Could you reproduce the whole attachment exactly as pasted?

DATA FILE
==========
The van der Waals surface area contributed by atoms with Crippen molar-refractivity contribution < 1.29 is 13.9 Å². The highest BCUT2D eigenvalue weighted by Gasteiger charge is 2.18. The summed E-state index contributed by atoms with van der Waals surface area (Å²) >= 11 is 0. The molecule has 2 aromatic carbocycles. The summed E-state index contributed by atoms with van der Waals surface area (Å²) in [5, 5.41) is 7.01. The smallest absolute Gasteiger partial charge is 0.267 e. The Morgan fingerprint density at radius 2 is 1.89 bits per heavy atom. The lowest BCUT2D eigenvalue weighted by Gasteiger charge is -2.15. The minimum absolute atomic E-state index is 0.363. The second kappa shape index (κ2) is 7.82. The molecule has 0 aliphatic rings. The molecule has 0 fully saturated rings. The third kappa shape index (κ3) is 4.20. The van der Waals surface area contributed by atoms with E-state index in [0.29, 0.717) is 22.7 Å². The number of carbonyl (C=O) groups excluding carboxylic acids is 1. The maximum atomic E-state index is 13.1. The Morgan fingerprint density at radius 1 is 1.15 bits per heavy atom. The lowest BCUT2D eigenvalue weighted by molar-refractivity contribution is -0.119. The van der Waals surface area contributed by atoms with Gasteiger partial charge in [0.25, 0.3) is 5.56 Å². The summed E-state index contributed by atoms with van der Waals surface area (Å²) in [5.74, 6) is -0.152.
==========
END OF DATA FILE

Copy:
The van der Waals surface area contributed by atoms with Crippen molar-refractivity contribution < 1.29 is 13.9 Å². The highest BCUT2D eigenvalue weighted by Gasteiger charge is 2.18. The summed E-state index contributed by atoms with van der Waals surface area (Å²) >= 11 is 0. The molecule has 2 aromatic carbocycles. The summed E-state index contributed by atoms with van der Waals surface area (Å²) in [5, 5.41) is 7.01. The smallest absolute Gasteiger partial charge is 0.267 e. The Morgan fingerprint density at radius 2 is 1.89 bits per heavy atom. The lowest BCUT2D eigenvalue weighted by Gasteiger charge is -2.15. The minimum absolute atomic E-state index is 0.363. The second kappa shape index (κ2) is 7.82. The molecule has 0 aliphatic rings. The molecule has 0 fully saturated rings. The third kappa shape index (κ3) is 4.20. The van der Waals surface area contributed by atoms with E-state index in [0.29, 0.717) is 22.7 Å². The number of carbonyl (C=O) groups excluding carboxylic acids is 1. The maximum atomic E-state index is 13.1. The Morgan fingerprint density at radius 1 is 1.15 bits per heavy atom. The lowest BCUT2D eigenvalue weighted by molar-refractivity contribution is -0.119. The van der Waals surface area contributed by atoms with Gasteiger partial charge in [0.25, 0.3) is 5.56 Å². The summed E-state index contributed by atoms with van der Waals surface area (Å²) in [5.74, 6) is -0.152.